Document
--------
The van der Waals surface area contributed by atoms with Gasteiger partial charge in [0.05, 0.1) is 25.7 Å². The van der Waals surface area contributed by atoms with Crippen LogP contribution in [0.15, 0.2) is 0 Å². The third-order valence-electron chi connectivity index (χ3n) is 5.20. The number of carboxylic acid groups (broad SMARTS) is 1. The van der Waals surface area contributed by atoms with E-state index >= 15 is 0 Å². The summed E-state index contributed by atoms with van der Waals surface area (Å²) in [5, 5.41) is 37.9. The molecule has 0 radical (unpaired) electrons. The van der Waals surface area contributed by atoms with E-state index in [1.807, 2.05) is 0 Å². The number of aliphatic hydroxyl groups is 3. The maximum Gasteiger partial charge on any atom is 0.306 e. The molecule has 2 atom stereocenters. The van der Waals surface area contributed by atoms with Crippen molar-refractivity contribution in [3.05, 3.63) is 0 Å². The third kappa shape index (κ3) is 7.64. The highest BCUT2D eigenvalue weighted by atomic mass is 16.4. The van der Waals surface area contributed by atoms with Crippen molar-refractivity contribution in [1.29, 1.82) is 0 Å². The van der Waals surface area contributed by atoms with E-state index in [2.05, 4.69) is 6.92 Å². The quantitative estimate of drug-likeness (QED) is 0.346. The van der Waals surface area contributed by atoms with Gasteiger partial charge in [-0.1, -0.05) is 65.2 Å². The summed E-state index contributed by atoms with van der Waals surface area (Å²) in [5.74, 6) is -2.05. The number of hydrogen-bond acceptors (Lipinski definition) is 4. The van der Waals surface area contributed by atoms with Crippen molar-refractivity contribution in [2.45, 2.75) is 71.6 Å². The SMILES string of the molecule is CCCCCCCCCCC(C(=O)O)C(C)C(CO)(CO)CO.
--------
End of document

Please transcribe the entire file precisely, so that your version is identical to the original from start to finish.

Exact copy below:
The van der Waals surface area contributed by atoms with Gasteiger partial charge in [0.05, 0.1) is 25.7 Å². The van der Waals surface area contributed by atoms with Crippen LogP contribution in [0.15, 0.2) is 0 Å². The third-order valence-electron chi connectivity index (χ3n) is 5.20. The number of carboxylic acid groups (broad SMARTS) is 1. The van der Waals surface area contributed by atoms with E-state index >= 15 is 0 Å². The summed E-state index contributed by atoms with van der Waals surface area (Å²) in [5, 5.41) is 37.9. The molecule has 0 radical (unpaired) electrons. The van der Waals surface area contributed by atoms with E-state index in [1.807, 2.05) is 0 Å². The number of aliphatic hydroxyl groups is 3. The maximum Gasteiger partial charge on any atom is 0.306 e. The molecule has 2 atom stereocenters. The van der Waals surface area contributed by atoms with Crippen molar-refractivity contribution in [3.05, 3.63) is 0 Å². The third kappa shape index (κ3) is 7.64. The highest BCUT2D eigenvalue weighted by atomic mass is 16.4. The van der Waals surface area contributed by atoms with Crippen molar-refractivity contribution in [1.29, 1.82) is 0 Å². The van der Waals surface area contributed by atoms with E-state index in [2.05, 4.69) is 6.92 Å². The quantitative estimate of drug-likeness (QED) is 0.346. The van der Waals surface area contributed by atoms with Gasteiger partial charge in [-0.1, -0.05) is 65.2 Å². The summed E-state index contributed by atoms with van der Waals surface area (Å²) in [5.74, 6) is -2.05. The number of hydrogen-bond acceptors (Lipinski definition) is 4. The van der Waals surface area contributed by atoms with Crippen molar-refractivity contribution in [2.45, 2.75) is 71.6 Å². The SMILES string of the molecule is CCCCCCCCCCC(C(=O)O)C(C)C(CO)(CO)CO.